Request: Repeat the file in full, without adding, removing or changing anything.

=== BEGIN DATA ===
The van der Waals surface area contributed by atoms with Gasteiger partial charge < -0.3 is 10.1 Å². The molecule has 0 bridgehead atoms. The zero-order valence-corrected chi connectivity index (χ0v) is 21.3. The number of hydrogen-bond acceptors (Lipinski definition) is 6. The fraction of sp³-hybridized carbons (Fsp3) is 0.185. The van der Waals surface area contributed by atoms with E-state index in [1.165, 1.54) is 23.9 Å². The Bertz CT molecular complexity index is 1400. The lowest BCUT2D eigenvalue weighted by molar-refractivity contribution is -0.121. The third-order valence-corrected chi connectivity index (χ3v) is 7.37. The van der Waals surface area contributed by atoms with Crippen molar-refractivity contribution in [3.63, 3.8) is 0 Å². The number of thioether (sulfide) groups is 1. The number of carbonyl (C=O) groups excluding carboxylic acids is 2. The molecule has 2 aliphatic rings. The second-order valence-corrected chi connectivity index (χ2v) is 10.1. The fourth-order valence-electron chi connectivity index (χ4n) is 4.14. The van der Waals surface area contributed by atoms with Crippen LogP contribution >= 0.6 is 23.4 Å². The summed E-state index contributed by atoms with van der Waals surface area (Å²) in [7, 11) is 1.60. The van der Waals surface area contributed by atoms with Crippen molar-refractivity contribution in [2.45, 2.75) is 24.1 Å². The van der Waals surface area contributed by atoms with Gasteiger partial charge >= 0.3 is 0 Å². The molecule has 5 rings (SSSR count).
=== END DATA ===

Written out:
The van der Waals surface area contributed by atoms with Gasteiger partial charge < -0.3 is 10.1 Å². The molecule has 0 bridgehead atoms. The zero-order valence-corrected chi connectivity index (χ0v) is 21.3. The number of hydrogen-bond acceptors (Lipinski definition) is 6. The fraction of sp³-hybridized carbons (Fsp3) is 0.185. The van der Waals surface area contributed by atoms with E-state index in [1.165, 1.54) is 23.9 Å². The Bertz CT molecular complexity index is 1400. The lowest BCUT2D eigenvalue weighted by molar-refractivity contribution is -0.121. The third-order valence-corrected chi connectivity index (χ3v) is 7.37. The van der Waals surface area contributed by atoms with Crippen molar-refractivity contribution in [3.63, 3.8) is 0 Å². The number of thioether (sulfide) groups is 1. The number of carbonyl (C=O) groups excluding carboxylic acids is 2. The molecule has 2 aliphatic rings. The second-order valence-corrected chi connectivity index (χ2v) is 10.1. The fourth-order valence-electron chi connectivity index (χ4n) is 4.14. The van der Waals surface area contributed by atoms with Crippen LogP contribution >= 0.6 is 23.4 Å². The summed E-state index contributed by atoms with van der Waals surface area (Å²) in [7, 11) is 1.60. The van der Waals surface area contributed by atoms with Crippen molar-refractivity contribution in [2.45, 2.75) is 24.1 Å². The van der Waals surface area contributed by atoms with Gasteiger partial charge >= 0.3 is 0 Å². The molecule has 5 rings (SSSR count).